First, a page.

Coetus Internationalis Ministrantium

Rome 2015


Saint Peter’s Square
Tuesday, 4 August 2015


Dear Altar Servers, Good evening!

1. I thank you all for coming in such great numbers, defying the heat of the Roman sun in August. I thank Bishop Nemet, your President, for his words of introduction and greeting. You have come from a variety of countries on a pilgrimage to Rome, the city where the Apostles Peter and Paul were martyred. It is important to realize that being close to Jesus and knowing him in the Eucharist through your service at the altar, enables you to open yourselves to others, to journey together, to set demanding goals and to find the strength to achieve them. It is a source of real joy to recognize that we are small and weak, all the while knowing that, with Jesus’ help, we can be strengthened and take up the challenge of life’s great journey in his company.

The prophet Isaiah also discovered this truth, which is to say that God purified his intentions, forgave his sins, healed his heart and made him ready to take up the important task of bringing God’s word to his people. In so doing, he became an instrument of the presence of divine mercy. Isaiah found that, by entrusting himself to the hands of the Lord, his whole existence was be transformed.

2. The biblical verse we have just heard speaks to us precisely of this. Isaiah has a vision through which he perceives the glory of the Lord, but at the same time, it shows that, although the Lord reveals himself, he still remains far off. Isaiah is astonished to discover that it is God who makes the first move — do not forget this: it is always God who makes the first move in our life — to discover, that it is God who approaches him first. Isaiah notices that divine action was not hindered by his imperfections; it was God’s goodness alone that enabled him to take up the mission, transforming him into a totally new person and therefore one able to respond to the call of the Lord, saying, “Here am I! Send me” (Is 6:8).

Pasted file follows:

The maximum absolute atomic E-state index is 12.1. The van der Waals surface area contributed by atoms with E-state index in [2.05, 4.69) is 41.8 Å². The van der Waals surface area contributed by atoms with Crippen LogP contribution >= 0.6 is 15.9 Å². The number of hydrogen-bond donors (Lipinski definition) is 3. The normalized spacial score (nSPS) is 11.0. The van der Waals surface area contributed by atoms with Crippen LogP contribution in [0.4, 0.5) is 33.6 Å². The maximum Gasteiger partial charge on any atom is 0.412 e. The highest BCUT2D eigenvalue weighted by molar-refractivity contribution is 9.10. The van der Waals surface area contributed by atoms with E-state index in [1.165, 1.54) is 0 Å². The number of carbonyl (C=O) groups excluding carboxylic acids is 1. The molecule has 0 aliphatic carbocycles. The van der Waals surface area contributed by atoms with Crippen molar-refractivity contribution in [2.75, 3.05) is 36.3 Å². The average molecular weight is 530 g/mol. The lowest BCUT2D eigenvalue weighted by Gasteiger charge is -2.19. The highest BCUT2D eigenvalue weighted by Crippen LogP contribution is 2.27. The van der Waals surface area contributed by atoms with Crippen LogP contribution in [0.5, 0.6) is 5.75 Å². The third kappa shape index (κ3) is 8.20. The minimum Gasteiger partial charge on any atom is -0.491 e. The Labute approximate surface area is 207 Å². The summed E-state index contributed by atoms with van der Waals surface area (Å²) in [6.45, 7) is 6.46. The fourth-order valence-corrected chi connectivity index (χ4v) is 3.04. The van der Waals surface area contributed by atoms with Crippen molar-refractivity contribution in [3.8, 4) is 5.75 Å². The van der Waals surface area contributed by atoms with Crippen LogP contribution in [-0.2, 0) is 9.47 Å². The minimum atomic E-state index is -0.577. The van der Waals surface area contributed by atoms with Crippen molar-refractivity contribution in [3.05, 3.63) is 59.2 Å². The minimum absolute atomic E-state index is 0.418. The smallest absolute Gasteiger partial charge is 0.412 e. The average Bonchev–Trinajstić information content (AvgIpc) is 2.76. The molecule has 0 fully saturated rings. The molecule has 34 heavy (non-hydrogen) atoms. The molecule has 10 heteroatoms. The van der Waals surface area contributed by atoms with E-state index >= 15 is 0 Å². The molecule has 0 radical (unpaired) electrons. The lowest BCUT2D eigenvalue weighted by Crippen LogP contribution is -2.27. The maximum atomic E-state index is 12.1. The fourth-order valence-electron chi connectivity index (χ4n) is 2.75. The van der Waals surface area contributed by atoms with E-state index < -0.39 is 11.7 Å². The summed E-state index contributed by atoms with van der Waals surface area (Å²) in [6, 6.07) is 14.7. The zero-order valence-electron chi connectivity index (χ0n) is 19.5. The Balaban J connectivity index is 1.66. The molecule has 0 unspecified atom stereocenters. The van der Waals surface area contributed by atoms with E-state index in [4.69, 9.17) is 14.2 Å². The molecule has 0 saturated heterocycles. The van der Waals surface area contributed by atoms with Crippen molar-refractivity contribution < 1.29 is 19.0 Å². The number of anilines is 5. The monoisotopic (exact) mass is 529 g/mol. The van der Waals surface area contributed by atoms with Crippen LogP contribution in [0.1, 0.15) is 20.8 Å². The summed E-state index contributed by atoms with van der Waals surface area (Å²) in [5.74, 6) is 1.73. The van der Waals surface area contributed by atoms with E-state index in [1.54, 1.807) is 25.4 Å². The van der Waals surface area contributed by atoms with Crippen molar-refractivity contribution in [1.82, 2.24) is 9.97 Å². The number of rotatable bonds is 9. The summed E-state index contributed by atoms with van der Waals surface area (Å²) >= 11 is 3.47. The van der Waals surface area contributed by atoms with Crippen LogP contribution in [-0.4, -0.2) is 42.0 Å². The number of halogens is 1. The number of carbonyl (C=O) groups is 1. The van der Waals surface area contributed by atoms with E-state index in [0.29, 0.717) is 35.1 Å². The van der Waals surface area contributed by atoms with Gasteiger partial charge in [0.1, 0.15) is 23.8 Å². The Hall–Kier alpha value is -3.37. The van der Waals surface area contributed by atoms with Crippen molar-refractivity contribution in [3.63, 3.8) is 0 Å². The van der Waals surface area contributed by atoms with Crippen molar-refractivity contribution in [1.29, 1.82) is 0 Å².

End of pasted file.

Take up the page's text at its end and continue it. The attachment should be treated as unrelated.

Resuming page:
3. You are more fortunate today than the prophet Isaiah. In the Eucharist and in the other sacraments, you experience the intimate closeness of Jesus, the sweetness and power of his presence. You do not meet Jesus sitting on an inaccessibly high throne, but in the Bread and Wine of the Eucharist. His word does not shake the doorposts, but rather caresses the strings of the heart. Like Isaiah, each of you sees that God, although making himself close to us in Jesus and bending lovingly down to you, always remains immeasurably greater, beyond our ability to understand him in his deepest being. Like Isaiah, you too have experienced that it is always God who takes the initiative, because it is he who created you and willed you into being. It is he who, in your baptism, has made you into a new creation; he is always patiently waiting for your response to his initiative, offering forgiveness to whoever asks him with humility.

4. If we do not resist him, Jesus will touch our lips with the flame of his merciful love, as he did the prophet Isaiah. This will make us worthy to receive him and to take him to our brothers and sisters. Like Isaiah, we too are invited not to stay closed within ourselves, protecting our faith in a cellar to which we withdraw in difficult moments. Rather, we are called to share the joy of knowing we are chosen and saved by God’s mercy, the joy of being witnesses to the fact that faith gives new direction to our steps, that it makes us free and strong so as to be ready and prepared for the mission.

5. How beautiful it is to discover that faith brings us out of ourselves, out of our isolation. Precisely because we are filled with the joy of being friends with Jesus Christ, faith draws us towards others, making us natural missionaries! Missionary altar servers: this is how Jesus wants you to be!

Dear altar boys and altar girls, the closer you are to the altar, the more you will remember to speak with Jesus in daily prayer; the more you will be nourished by the Word and the Body of the Lord, the better able you will be to go out to others, bringing them the gift that you have received, giving in your turn, with enthusiasm, the joy you have received.

Thank you for serving at the Lord’s altar and for making of this service a real school of faith and charity toward your neighbour. Thank you also for having begun to respond to the Lord, like the prophet Isaiah, “Here am I! Send me” (Is 6:8).

Coetus Internationalis Ministrantium   ⋅